Please contact us if you would like more detailed advice on the above.


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Monday, June 17, 2019

Access to Company Documents under the Old CCL and the New CCL

Introduction

Shareholders in a company do not always have automatic right of access to the company’s books and accounts.  This article compares the rights of shareholders in a limited liability company to inspect company documents under the old and new Commercial Companies Law.

The Old CCL 

The old law placed restrictions on the rights of minority shareholders’ access to company documents.  Article 160 of the Old CCL states:

“The managers shall send a copy of the company’s balance sheet, profit and loss statement and the reports of the managers and auditors, if any, concerning the expired financial year, together with a notice of a members’ meeting for the approval of these documents and the allocation of net profits, if any, to each member of the company within six months after the end of the company’s financial year.  The originals of these documents shall be available for inspection by the members of the company during business hours at the principal place of business of the company during a period of at least two weeks immediately preceding the date set for the members’ meeting for the approval of these documents.”

In addition, each member of the company had the right to inspect the original balance sheets, profit and loss statement, reports of the managers and auditors, if any, relating to the last five financial years of the company at any time during business hours at the principal place of business of the company.

The New CCL

However, under the New CCL, shareholders have been granted access to a wider range of company documents, and to documents going back twice as long.

Article 277 of the New CCL provides:

“Every partner may request – whenever he wishes – to inspect records and documents relating to business conducted in the previous ten (10) years, and any provision in the Constitutive Documents or any subsequent agreement that is inconsistent with the provisions of this article shall be void.”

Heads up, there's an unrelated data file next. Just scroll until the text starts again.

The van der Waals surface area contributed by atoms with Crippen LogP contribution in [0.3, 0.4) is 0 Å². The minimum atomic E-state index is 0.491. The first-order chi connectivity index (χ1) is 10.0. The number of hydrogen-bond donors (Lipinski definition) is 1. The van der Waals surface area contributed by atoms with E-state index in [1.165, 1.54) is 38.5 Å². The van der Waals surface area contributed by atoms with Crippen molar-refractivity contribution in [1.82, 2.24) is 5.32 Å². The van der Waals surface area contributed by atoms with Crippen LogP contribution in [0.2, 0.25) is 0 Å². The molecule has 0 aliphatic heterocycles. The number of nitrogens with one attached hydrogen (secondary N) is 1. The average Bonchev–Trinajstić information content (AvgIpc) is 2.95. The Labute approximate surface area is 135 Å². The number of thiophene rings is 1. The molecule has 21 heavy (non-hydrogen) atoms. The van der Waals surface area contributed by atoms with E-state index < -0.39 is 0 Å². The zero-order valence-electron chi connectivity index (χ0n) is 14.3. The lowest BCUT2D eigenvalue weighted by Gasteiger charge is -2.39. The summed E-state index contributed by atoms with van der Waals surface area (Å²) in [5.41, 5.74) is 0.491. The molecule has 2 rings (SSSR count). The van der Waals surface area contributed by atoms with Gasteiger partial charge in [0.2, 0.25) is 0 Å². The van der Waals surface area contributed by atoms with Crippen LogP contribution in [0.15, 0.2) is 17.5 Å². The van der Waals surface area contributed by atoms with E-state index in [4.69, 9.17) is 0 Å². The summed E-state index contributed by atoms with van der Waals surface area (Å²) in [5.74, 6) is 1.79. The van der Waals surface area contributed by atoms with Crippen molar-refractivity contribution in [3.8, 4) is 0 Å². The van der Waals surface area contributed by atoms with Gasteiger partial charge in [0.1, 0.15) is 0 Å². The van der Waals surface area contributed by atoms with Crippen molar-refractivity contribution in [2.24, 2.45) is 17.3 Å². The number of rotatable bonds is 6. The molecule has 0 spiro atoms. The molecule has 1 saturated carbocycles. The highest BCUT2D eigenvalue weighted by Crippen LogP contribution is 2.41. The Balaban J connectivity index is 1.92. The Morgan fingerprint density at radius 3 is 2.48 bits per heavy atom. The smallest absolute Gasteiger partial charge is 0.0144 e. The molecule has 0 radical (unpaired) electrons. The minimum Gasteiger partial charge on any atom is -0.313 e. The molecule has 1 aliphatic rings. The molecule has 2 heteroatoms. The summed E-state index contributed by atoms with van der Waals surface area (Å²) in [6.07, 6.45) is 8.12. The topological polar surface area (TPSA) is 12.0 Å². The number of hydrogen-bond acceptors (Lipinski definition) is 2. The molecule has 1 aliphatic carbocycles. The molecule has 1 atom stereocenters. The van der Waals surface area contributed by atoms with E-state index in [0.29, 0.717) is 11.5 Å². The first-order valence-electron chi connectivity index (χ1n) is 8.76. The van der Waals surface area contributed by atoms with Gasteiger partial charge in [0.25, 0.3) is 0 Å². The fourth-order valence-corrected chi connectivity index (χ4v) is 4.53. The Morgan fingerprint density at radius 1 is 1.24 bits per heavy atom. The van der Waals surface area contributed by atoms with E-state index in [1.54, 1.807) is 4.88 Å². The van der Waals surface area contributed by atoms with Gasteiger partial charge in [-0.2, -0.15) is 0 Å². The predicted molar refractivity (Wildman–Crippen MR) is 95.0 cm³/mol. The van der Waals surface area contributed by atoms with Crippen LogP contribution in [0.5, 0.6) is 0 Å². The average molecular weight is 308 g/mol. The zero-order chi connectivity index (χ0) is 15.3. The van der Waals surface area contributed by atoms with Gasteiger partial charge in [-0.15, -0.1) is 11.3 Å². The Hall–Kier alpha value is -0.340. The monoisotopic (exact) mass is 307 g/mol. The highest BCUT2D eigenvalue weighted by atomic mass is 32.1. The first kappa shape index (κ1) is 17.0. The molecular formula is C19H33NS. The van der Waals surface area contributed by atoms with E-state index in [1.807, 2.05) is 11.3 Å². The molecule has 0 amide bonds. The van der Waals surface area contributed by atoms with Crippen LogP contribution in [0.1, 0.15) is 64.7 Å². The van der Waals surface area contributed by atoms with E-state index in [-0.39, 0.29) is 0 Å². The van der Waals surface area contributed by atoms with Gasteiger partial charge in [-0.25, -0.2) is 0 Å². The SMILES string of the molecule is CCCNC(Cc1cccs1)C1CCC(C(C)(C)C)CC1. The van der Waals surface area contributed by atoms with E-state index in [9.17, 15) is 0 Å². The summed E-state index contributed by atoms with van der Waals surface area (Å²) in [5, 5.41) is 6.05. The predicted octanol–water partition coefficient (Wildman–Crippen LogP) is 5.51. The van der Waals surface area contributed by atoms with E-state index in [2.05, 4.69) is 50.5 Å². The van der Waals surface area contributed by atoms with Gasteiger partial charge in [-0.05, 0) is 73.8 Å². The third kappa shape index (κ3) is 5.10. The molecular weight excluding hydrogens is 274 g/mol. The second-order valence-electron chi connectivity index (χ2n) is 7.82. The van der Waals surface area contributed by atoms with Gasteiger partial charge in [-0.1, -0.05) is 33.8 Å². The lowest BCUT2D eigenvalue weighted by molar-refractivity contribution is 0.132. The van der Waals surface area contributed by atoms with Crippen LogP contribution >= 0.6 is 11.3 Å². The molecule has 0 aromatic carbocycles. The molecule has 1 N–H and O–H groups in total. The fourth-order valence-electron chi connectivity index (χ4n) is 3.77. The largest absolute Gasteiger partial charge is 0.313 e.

Furthermore, article 270 of the New CCL states:

“Any partner who is not a manager may request, at any time, any information about the company and may examine, either by himself or with the help of a specialist expert appointed by him, the company’s books, records, accounts and other documents.” 

Conclusion

Investors in small corporations generally seek access to a company’s books and accounting records as a way of determining the value of their investments or because they suspect mismanagement.
By granting shareholders full access to all the company’s documents and records – and not just to the restricted categories set out in the Old CCL – it is hoped that the transparency of the management and operations of limited liability companies will be improved.

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Monday, June 10, 2019

The Board of Directors of an Omani Joint Stock Company under the New Commercial Companies Law

Sultani Decree 18/2019 issuing the Commercial Companies Law (the “New CCL”) replaced Sultani Decree 4/74 (the “Old CCL”) and became effective on 17 April 2019.  Executive regulations will be issued within one year to provide clarifications, particularly on the provisions introduced by the New CCL (the “Executive Regulations”).

This article focuses on the changes affecting the composition, elections and functions of the board of directors.

Article 3 of the New CCL provides that:

“Commercial companies in existence on the date of enforcement of this Law shall comply with its provisions within one year of the date of its enforcement.”

Most joint stock companies will be required to amend their articles of association and, if applicable, their shareholders’ agreement before 17 April 2020 to comply with the New CCL.